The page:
26/6/15 Reading the pager when I got in from work on Friday afternoon saw I’d recently missed a message of a Stone Curlew at Hornsea Mere. Texted RL and were on our way shortly. However on arrival learnt it had flown. Fortunately not a county tick having seen one at Tophill Low NR 19 years ago. As compensation had a pair of Spotted Flycatcher by Wassand estate cottages. A rare bird now and I mostly only see them now during autumn passage. The Stone Curlew wasn’t seen again. For more info including pictures see here,DSCN7671

Spotted Flycatcher-Wassand estate.

27/6/15 Saturday afternoon I went to High Eske NR. Haven’t been much in recent weeks partly due to works pressure but also been put off due to recent trespass by kayakers. To be honest weekends, particularly in summer, are never the best time so I was taking a risk. But today it was very quiet and with little evidence of the supposed anglers who just come to party and leave all their rubbish. Birds weren’t too exciting either with no sign of any wildfowl young although there was a pair of Great  Crested Grebes sitting at the north end. The summer islands were showing although a bit early for waders there were two adult Oystercatchers, likely the resident pair, but no young. Also a Little Ringed Plover there and Redshank on the permanent island. Insects however were in good numbers with large numbers of Meadow Browns.

DSCN7678

Meadow Brown-High Eske NR

Moths were also well represented. Having acquire a new supply of collecting jars I now carry a few to “pot” any I can’t immediately identify and defy my attempts at photography. By this method I identified a Brown China-mark and later back at home a Small China-mark, the latter a new one for me.DSCN7686

Brown China-mark-High Eske NR

DSCN7696

Small China-mark-High Eske NR

Others moths identified in the field included Snout and Silver Y.

DSCN7683

Walked to Leven Canal but didn’t have the time for a proper look for dragonflies only adding Brown Hawker to the various damselflies at High Eske.

Back at the reserve three kayakers were on the water. As I was nearly finished I didn’t let it bother me but the signs warning of the dangers of blue-green algae give me the hope of some schadenfreude.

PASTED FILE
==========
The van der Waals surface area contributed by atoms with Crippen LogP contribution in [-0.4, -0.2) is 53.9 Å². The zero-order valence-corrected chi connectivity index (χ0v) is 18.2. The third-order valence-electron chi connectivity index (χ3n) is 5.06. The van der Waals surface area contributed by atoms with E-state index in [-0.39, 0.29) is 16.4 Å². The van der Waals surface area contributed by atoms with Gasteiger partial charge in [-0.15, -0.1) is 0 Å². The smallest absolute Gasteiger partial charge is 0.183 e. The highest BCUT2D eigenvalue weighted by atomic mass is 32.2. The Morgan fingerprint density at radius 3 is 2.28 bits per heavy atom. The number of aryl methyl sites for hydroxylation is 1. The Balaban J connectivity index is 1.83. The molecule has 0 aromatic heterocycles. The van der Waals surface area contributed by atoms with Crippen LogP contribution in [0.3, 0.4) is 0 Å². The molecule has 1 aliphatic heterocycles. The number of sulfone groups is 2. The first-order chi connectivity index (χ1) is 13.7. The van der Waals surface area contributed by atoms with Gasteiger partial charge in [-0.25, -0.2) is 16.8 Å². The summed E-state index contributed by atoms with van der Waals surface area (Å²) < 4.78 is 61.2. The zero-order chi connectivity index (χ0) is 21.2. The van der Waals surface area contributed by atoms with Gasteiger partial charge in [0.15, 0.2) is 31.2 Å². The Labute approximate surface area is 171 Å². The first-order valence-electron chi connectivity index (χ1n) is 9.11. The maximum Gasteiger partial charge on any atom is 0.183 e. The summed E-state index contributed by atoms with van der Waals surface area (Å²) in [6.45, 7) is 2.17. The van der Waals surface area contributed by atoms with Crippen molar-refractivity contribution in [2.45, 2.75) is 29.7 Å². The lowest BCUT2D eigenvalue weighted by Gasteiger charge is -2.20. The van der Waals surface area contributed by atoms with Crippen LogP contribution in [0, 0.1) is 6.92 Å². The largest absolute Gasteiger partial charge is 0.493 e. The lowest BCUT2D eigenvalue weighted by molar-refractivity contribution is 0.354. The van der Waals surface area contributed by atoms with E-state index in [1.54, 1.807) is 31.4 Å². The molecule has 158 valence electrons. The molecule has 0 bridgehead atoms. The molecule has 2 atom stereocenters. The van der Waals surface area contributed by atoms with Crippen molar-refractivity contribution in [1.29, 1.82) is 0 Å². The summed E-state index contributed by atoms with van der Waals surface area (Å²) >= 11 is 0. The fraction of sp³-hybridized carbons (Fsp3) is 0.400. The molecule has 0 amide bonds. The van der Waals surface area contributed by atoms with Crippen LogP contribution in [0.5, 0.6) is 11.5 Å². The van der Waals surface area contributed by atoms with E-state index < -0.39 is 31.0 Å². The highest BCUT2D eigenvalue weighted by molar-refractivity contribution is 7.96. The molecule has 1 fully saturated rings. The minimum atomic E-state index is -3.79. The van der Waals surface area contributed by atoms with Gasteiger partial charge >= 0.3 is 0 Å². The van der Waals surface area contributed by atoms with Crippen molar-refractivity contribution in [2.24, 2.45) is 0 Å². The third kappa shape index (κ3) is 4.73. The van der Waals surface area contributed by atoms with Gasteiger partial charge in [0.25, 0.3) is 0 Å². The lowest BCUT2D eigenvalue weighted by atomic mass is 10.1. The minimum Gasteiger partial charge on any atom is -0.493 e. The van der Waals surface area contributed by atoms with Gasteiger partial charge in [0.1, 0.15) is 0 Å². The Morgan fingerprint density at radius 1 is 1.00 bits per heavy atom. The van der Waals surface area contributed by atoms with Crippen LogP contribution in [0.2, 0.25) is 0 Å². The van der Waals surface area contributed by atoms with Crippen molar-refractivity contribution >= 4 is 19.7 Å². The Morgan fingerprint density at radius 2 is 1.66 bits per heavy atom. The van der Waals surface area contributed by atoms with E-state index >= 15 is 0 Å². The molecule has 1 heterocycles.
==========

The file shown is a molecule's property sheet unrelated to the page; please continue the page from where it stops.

Walking back towards High Eske farm had my first Painted Lady. The same place and similar time to last year.
DSCN7693

Had a quick look at Swinemoor but the drainage and largely dry weather had done it’s damage and the only visible water was a small area near the drain. Unless we have a rerun of 2007 return wader passage won’t happen although there may be a chance of something on a area not visible from Weel Road as happened two year ago, [see here]

28/6/15 Went to Wassand Hall with JH on Sunday morning. Had a forlorn look at the Stone Curlew field then to the hide. Three pairs of Marsh Harrier and one of Buzzard are on nests viewable from the hide. Otherwise little else although some wildfowl was pushed west by the dinghies.DSCN7767                                                                   Mute Swan family-Decoy Bay,Hornsea Mere

Spent a long while waiting for Hobby but gave up and headed back to the car park. On the way came across a large group of longhorn moths species, Nemophora degeerella. More than my previous life total!

DSCN7781

Nemophora degeerella-near Wassand Hide

As I was taking pictures I got a text from MR that a Hobby had finally put in an appearance. Continued but then the battery failed so followed JH back to the hide where after a few minutes a Hobby flashed by.

Had my first Ringlet back at Wassand Hall where in the less windy conditions the Spotted Flycatchers were showing.

DSCN7799

Ringlet-Wassand Hall

Went to Tophill Low NR this afternoon. Hadn’t been for a while so took the opportunity to check the success of breeding birds on the south marshes since my last visit [see here] . Not surprisingly Black-headed Gulls were doing well.

DSCN7800

Breeding Black-headed Gulls-South Marsh East,Tophill Low NR.

Even better the Common Terns had several chicks, some well on.

DSCN7805Common Terns-South Marsh East Tophill Low NR

The Lesser Black-backed Gulls also had a chick. Felt a bit sorry for them as every-time they return to the nest they have to suffer attack by Black-headed Gulls and Common Terns. No doubt they would take any unattended chick though. Had three Little Ringed Plover on South Marsh East and one on Watton but along with the Oystercatcher pair on South Marsh East could see no young. Failed to see a Bee Orchid.